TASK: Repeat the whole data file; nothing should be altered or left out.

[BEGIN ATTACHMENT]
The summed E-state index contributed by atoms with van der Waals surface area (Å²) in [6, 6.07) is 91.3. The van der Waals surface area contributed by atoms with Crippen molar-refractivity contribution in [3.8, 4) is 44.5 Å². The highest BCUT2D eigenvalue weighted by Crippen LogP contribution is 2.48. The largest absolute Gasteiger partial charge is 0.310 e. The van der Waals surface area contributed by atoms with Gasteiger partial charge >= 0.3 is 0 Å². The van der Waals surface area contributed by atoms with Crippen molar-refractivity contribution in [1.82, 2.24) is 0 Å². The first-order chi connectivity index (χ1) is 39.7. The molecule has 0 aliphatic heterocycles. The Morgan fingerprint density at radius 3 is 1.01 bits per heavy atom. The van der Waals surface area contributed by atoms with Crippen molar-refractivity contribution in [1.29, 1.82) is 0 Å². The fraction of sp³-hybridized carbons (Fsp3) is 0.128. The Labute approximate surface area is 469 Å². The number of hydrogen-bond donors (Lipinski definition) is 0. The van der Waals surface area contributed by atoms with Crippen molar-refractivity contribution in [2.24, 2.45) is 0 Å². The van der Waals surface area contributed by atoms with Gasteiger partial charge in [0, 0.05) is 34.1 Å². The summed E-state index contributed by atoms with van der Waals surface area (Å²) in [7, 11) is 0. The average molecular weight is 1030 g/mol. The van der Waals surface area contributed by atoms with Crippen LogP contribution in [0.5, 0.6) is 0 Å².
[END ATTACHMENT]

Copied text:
The summed E-state index contributed by atoms with van der Waals surface area (Å²) in [6, 6.07) is 91.3. The van der Waals surface area contributed by atoms with Crippen molar-refractivity contribution in [3.8, 4) is 44.5 Å². The highest BCUT2D eigenvalue weighted by Crippen LogP contribution is 2.48. The largest absolute Gasteiger partial charge is 0.310 e. The van der Waals surface area contributed by atoms with Gasteiger partial charge >= 0.3 is 0 Å². The van der Waals surface area contributed by atoms with Crippen molar-refractivity contribution in [1.82, 2.24) is 0 Å². The first-order chi connectivity index (χ1) is 39.7. The molecule has 0 aliphatic heterocycles. The Morgan fingerprint density at radius 3 is 1.01 bits per heavy atom. The van der Waals surface area contributed by atoms with Crippen molar-refractivity contribution in [1.29, 1.82) is 0 Å². The fraction of sp³-hybridized carbons (Fsp3) is 0.128. The Labute approximate surface area is 469 Å². The number of hydrogen-bond donors (Lipinski definition) is 0. The van der Waals surface area contributed by atoms with Crippen molar-refractivity contribution in [2.24, 2.45) is 0 Å². The van der Waals surface area contributed by atoms with Gasteiger partial charge in [0, 0.05) is 34.1 Å². The summed E-state index contributed by atoms with van der Waals surface area (Å²) in [7, 11) is 0. The average molecular weight is 1030 g/mol. The van der Waals surface area contributed by atoms with Crippen LogP contribution in [0.5, 0.6) is 0 Å².